Saul Schleimer and Henry Segerman
Saul Schleimer is a geometric topologist, working at the University of Warwick. His other interests include combinatorial group theory and computation. He is especially interested in the interplay between these fields and additionally in visualization of ideas from these fields.
Henry Segerman is an assistant professor in the Department of Mathematics at Oklahoma State University. His mathematical research is in 3-dimensional geometry and topology, and concepts from those areas often appear in his work. Other artistic interests involve procedural generation, self reference, ambigrams and puzzles.
A relatively common sight in graphic design is a planar arrangement of three gears in contact. However, since neighbouring gears must rotate in opposite directions, none of the gears can move. This sculpture gives a non-planar, and non-frozen, arrangement of three linked gears. We were inspired by existing arrangements with two linked gears, due independently to Helaman Ferguson and Oskar van Deventer.
The gears are powered by a motor in the base of the sculpture, which rotates a central axle. We thank Adrian Goldwaser and Stuart Young for prototyping and designing the motorised base.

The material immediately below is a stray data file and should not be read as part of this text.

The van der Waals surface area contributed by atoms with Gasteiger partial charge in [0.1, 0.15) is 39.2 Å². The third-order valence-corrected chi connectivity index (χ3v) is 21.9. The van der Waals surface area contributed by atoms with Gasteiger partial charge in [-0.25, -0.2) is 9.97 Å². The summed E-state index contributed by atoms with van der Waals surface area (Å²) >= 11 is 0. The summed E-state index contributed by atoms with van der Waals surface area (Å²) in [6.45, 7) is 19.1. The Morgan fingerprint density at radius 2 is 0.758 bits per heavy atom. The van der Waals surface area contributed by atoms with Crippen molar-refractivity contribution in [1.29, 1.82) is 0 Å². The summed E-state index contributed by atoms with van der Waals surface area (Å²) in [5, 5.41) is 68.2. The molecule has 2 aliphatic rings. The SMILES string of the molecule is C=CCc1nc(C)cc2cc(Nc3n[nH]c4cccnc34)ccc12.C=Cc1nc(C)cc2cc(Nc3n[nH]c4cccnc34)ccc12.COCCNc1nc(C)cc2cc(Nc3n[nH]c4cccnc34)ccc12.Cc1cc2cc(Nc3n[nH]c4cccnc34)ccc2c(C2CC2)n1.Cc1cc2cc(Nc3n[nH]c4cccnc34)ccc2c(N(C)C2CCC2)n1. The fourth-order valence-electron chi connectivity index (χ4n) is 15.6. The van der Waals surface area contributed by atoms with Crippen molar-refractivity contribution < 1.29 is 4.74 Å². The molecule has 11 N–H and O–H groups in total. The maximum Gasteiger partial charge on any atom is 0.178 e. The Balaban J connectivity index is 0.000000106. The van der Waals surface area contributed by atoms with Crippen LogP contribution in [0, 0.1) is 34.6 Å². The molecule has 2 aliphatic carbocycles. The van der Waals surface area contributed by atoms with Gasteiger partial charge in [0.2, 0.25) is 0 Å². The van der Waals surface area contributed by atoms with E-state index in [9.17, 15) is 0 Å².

A torus link is a link that can be drawn on a torus. A Seifert surface spans its link, somewhat like a soap-film clinging to its supporting wire-frame. The surface acts as a bridge between the 1-dimensional link and the 3-dimensional space it lives in.
The torus links and their Seifert surfaces live most naturally in the 3-sphere, a higher dimensional version of the more familiar sphere. We transfer our sculptures to Euclidean 3-space using stereographic projection. The Seifert surface is cut out of the 3-sphere by the Milnor fibers of the corresponding algebraic singularity. We parametrize the Milnor fiber, following the work of Tsanov, via fractional automorphic forms. These give a map from SL(2,R), the canonical geometry of the torus link complement, to the 3-sphere. The patterns on each Seifert surface arise from two applications of the Schwarz-Christoffel theory of complex analysis, turning a Euclidean triangle into a hyperbolic one.